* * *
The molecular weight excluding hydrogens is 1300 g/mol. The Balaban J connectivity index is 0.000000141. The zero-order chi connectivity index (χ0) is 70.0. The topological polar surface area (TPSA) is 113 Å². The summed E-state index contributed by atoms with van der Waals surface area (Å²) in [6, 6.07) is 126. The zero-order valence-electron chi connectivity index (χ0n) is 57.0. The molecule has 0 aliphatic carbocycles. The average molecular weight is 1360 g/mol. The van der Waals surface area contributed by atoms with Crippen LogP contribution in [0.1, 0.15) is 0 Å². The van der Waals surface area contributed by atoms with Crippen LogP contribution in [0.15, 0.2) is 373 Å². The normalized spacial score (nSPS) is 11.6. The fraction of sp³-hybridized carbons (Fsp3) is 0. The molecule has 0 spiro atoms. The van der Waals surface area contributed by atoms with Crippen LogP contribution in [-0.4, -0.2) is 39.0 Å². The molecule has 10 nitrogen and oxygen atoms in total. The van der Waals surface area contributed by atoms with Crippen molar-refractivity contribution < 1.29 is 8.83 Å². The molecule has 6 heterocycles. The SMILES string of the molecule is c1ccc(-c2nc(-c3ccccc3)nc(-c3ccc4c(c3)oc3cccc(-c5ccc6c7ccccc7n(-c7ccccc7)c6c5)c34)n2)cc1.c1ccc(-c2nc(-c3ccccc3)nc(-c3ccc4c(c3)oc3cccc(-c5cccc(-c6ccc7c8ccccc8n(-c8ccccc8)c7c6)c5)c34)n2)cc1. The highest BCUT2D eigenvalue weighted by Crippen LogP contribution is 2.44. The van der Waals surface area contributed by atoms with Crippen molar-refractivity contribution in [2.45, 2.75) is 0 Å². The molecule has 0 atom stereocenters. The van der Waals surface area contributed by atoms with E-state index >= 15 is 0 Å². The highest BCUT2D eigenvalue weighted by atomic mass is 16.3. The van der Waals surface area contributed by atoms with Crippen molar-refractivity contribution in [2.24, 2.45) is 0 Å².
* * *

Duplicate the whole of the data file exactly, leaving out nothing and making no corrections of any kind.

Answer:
The molecular weight excluding hydrogens is 1300 g/mol. The Balaban J connectivity index is 0.000000141. The zero-order chi connectivity index (χ0) is 70.0. The topological polar surface area (TPSA) is 113 Å². The summed E-state index contributed by atoms with van der Waals surface area (Å²) in [6, 6.07) is 126. The zero-order valence-electron chi connectivity index (χ0n) is 57.0. The molecule has 0 aliphatic carbocycles. The average molecular weight is 1360 g/mol. The van der Waals surface area contributed by atoms with Crippen LogP contribution in [0.1, 0.15) is 0 Å². The van der Waals surface area contributed by atoms with Crippen LogP contribution in [0.15, 0.2) is 373 Å². The normalized spacial score (nSPS) is 11.6. The fraction of sp³-hybridized carbons (Fsp3) is 0. The molecule has 0 spiro atoms. The van der Waals surface area contributed by atoms with Crippen LogP contribution in [-0.4, -0.2) is 39.0 Å². The molecule has 10 nitrogen and oxygen atoms in total. The van der Waals surface area contributed by atoms with Crippen molar-refractivity contribution < 1.29 is 8.83 Å². The molecule has 6 heterocycles. The SMILES string of the molecule is c1ccc(-c2nc(-c3ccccc3)nc(-c3ccc4c(c3)oc3cccc(-c5ccc6c7ccccc7n(-c7ccccc7)c6c5)c34)n2)cc1.c1ccc(-c2nc(-c3ccccc3)nc(-c3ccc4c(c3)oc3cccc(-c5cccc(-c6ccc7c8ccccc8n(-c8ccccc8)c7c6)c5)c34)n2)cc1. The highest BCUT2D eigenvalue weighted by Crippen LogP contribution is 2.44. The van der Waals surface area contributed by atoms with Crippen molar-refractivity contribution in [2.45, 2.75) is 0 Å². The molecule has 0 atom stereocenters. The van der Waals surface area contributed by atoms with E-state index >= 15 is 0 Å². The highest BCUT2D eigenvalue weighted by atomic mass is 16.3. The van der Waals surface area contributed by atoms with Crippen molar-refractivity contribution in [2.24, 2.45) is 0 Å².